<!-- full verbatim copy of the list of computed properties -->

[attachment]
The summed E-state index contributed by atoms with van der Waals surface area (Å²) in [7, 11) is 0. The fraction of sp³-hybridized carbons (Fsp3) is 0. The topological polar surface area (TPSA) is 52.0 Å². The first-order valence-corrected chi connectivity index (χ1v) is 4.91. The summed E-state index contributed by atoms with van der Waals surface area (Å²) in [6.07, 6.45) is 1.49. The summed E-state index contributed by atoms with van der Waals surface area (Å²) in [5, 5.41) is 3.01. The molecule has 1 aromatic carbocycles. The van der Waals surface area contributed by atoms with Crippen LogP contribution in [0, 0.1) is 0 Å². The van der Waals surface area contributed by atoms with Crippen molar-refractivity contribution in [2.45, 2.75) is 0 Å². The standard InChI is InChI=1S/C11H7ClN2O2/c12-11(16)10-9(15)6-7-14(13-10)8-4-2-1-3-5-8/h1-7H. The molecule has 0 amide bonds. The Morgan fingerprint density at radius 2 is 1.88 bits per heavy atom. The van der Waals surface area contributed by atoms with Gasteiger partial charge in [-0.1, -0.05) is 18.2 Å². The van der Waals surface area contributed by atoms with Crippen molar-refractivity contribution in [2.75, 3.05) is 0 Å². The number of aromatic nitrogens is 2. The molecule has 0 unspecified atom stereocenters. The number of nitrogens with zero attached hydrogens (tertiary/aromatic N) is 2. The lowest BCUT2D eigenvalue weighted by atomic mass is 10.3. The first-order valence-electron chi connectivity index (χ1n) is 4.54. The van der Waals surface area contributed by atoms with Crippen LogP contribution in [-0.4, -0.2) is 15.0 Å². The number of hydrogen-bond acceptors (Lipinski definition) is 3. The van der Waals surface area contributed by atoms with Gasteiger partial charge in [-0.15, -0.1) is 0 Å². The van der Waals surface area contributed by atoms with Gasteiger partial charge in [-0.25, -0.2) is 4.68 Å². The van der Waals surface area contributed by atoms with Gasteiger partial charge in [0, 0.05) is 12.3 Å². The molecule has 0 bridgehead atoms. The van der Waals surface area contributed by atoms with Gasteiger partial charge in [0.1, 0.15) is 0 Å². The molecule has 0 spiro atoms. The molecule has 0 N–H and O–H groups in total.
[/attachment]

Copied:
The summed E-state index contributed by atoms with van der Waals surface area (Å²) in [7, 11) is 0. The fraction of sp³-hybridized carbons (Fsp3) is 0. The topological polar surface area (TPSA) is 52.0 Å². The first-order valence-corrected chi connectivity index (χ1v) is 4.91. The summed E-state index contributed by atoms with van der Waals surface area (Å²) in [6.07, 6.45) is 1.49. The summed E-state index contributed by atoms with van der Waals surface area (Å²) in [5, 5.41) is 3.01. The molecule has 1 aromatic carbocycles. The van der Waals surface area contributed by atoms with Crippen LogP contribution in [0, 0.1) is 0 Å². The van der Waals surface area contributed by atoms with Crippen molar-refractivity contribution in [2.45, 2.75) is 0 Å². The standard InChI is InChI=1S/C11H7ClN2O2/c12-11(16)10-9(15)6-7-14(13-10)8-4-2-1-3-5-8/h1-7H. The molecule has 0 amide bonds. The Morgan fingerprint density at radius 2 is 1.88 bits per heavy atom. The van der Waals surface area contributed by atoms with Gasteiger partial charge in [-0.1, -0.05) is 18.2 Å². The van der Waals surface area contributed by atoms with Crippen molar-refractivity contribution in [2.75, 3.05) is 0 Å². The number of aromatic nitrogens is 2. The molecule has 0 unspecified atom stereocenters. The number of nitrogens with zero attached hydrogens (tertiary/aromatic N) is 2. The lowest BCUT2D eigenvalue weighted by atomic mass is 10.3. The first-order valence-electron chi connectivity index (χ1n) is 4.54. The van der Waals surface area contributed by atoms with Crippen LogP contribution in [-0.4, -0.2) is 15.0 Å². The number of hydrogen-bond acceptors (Lipinski definition) is 3. The van der Waals surface area contributed by atoms with Gasteiger partial charge in [-0.15, -0.1) is 0 Å². The van der Waals surface area contributed by atoms with Gasteiger partial charge in [-0.25, -0.2) is 4.68 Å². The van der Waals surface area contributed by atoms with Gasteiger partial charge in [0, 0.05) is 12.3 Å². The molecule has 0 bridgehead atoms. The van der Waals surface area contributed by atoms with Gasteiger partial charge in [0.1, 0.15) is 0 Å². The molecule has 0 spiro atoms. The molecule has 0 N–H and O–H groups in total.